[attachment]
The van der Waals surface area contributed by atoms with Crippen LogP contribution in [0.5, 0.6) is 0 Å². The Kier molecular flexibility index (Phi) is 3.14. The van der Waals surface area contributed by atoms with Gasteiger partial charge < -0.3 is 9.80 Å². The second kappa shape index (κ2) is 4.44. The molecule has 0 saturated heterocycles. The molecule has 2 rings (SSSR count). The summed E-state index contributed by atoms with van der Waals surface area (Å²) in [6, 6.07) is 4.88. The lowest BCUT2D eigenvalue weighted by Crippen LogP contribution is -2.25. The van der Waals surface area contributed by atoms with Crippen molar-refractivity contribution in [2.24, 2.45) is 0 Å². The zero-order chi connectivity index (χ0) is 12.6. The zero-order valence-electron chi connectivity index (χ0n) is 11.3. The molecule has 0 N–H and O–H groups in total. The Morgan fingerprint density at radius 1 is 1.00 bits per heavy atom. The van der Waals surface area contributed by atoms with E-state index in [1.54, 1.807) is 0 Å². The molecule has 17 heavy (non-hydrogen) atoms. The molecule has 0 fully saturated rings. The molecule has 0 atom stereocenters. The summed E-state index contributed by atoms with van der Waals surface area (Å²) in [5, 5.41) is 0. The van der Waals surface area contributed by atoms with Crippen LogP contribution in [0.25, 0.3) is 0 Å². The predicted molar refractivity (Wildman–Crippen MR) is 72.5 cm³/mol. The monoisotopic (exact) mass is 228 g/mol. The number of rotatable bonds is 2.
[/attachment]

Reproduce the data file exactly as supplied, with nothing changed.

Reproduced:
The van der Waals surface area contributed by atoms with Crippen LogP contribution in [0.5, 0.6) is 0 Å². The Kier molecular flexibility index (Phi) is 3.14. The van der Waals surface area contributed by atoms with Gasteiger partial charge < -0.3 is 9.80 Å². The second kappa shape index (κ2) is 4.44. The molecule has 0 saturated heterocycles. The molecule has 2 rings (SSSR count). The summed E-state index contributed by atoms with van der Waals surface area (Å²) in [6, 6.07) is 4.88. The lowest BCUT2D eigenvalue weighted by Crippen LogP contribution is -2.25. The van der Waals surface area contributed by atoms with Crippen molar-refractivity contribution in [2.24, 2.45) is 0 Å². The zero-order chi connectivity index (χ0) is 12.6. The zero-order valence-electron chi connectivity index (χ0n) is 11.3. The molecule has 0 N–H and O–H groups in total. The Morgan fingerprint density at radius 1 is 1.00 bits per heavy atom. The van der Waals surface area contributed by atoms with E-state index in [1.54, 1.807) is 0 Å². The molecule has 17 heavy (non-hydrogen) atoms. The molecule has 0 fully saturated rings. The molecule has 0 atom stereocenters. The summed E-state index contributed by atoms with van der Waals surface area (Å²) in [5, 5.41) is 0. The van der Waals surface area contributed by atoms with Crippen LogP contribution in [0.25, 0.3) is 0 Å². The predicted molar refractivity (Wildman–Crippen MR) is 72.5 cm³/mol. The monoisotopic (exact) mass is 228 g/mol. The number of rotatable bonds is 2.